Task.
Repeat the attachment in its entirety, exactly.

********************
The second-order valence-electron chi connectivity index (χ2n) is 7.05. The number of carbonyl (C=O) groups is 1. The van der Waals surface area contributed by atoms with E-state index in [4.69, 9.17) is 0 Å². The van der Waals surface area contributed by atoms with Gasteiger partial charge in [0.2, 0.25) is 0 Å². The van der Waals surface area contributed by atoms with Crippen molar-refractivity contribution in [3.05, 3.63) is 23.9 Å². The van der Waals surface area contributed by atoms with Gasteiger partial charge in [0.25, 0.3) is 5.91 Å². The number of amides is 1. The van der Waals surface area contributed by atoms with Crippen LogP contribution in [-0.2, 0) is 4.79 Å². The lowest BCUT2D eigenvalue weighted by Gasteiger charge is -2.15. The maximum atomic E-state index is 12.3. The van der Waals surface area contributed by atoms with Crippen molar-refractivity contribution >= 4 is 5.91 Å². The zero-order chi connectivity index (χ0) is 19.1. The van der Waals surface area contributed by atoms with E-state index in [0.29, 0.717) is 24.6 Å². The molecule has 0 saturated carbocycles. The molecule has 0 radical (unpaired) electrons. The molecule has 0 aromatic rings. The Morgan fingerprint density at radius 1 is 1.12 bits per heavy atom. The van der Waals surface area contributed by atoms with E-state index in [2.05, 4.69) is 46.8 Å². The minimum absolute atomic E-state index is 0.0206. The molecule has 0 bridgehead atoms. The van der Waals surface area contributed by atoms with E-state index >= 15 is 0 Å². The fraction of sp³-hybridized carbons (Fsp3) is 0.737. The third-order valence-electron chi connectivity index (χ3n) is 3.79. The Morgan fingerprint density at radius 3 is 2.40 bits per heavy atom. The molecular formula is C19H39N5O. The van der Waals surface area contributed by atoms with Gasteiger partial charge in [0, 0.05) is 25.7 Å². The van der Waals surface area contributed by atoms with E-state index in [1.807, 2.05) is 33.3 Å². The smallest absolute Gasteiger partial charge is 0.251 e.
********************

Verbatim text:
The second-order valence-electron chi connectivity index (χ2n) is 7.05. The number of carbonyl (C=O) groups is 1. The van der Waals surface area contributed by atoms with E-state index in [4.69, 9.17) is 0 Å². The van der Waals surface area contributed by atoms with Gasteiger partial charge in [0.2, 0.25) is 0 Å². The van der Waals surface area contributed by atoms with Crippen molar-refractivity contribution in [3.05, 3.63) is 23.9 Å². The van der Waals surface area contributed by atoms with Gasteiger partial charge in [0.25, 0.3) is 5.91 Å². The number of amides is 1. The van der Waals surface area contributed by atoms with Crippen LogP contribution in [-0.2, 0) is 4.79 Å². The lowest BCUT2D eigenvalue weighted by Gasteiger charge is -2.15. The maximum atomic E-state index is 12.3. The van der Waals surface area contributed by atoms with Crippen molar-refractivity contribution >= 4 is 5.91 Å². The zero-order chi connectivity index (χ0) is 19.1. The van der Waals surface area contributed by atoms with E-state index in [0.29, 0.717) is 24.6 Å². The molecule has 0 saturated carbocycles. The molecule has 0 radical (unpaired) electrons. The molecule has 0 aromatic rings. The Morgan fingerprint density at radius 1 is 1.12 bits per heavy atom. The van der Waals surface area contributed by atoms with E-state index in [2.05, 4.69) is 46.8 Å². The minimum absolute atomic E-state index is 0.0206. The molecule has 0 bridgehead atoms. The van der Waals surface area contributed by atoms with E-state index >= 15 is 0 Å². The fraction of sp³-hybridized carbons (Fsp3) is 0.737. The third-order valence-electron chi connectivity index (χ3n) is 3.79. The Morgan fingerprint density at radius 3 is 2.40 bits per heavy atom. The molecular formula is C19H39N5O. The van der Waals surface area contributed by atoms with Gasteiger partial charge in [0, 0.05) is 25.7 Å². The van der Waals surface area contributed by atoms with E-state index in [1.807, 2.05) is 33.3 Å². The smallest absolute Gasteiger partial charge is 0.251 e.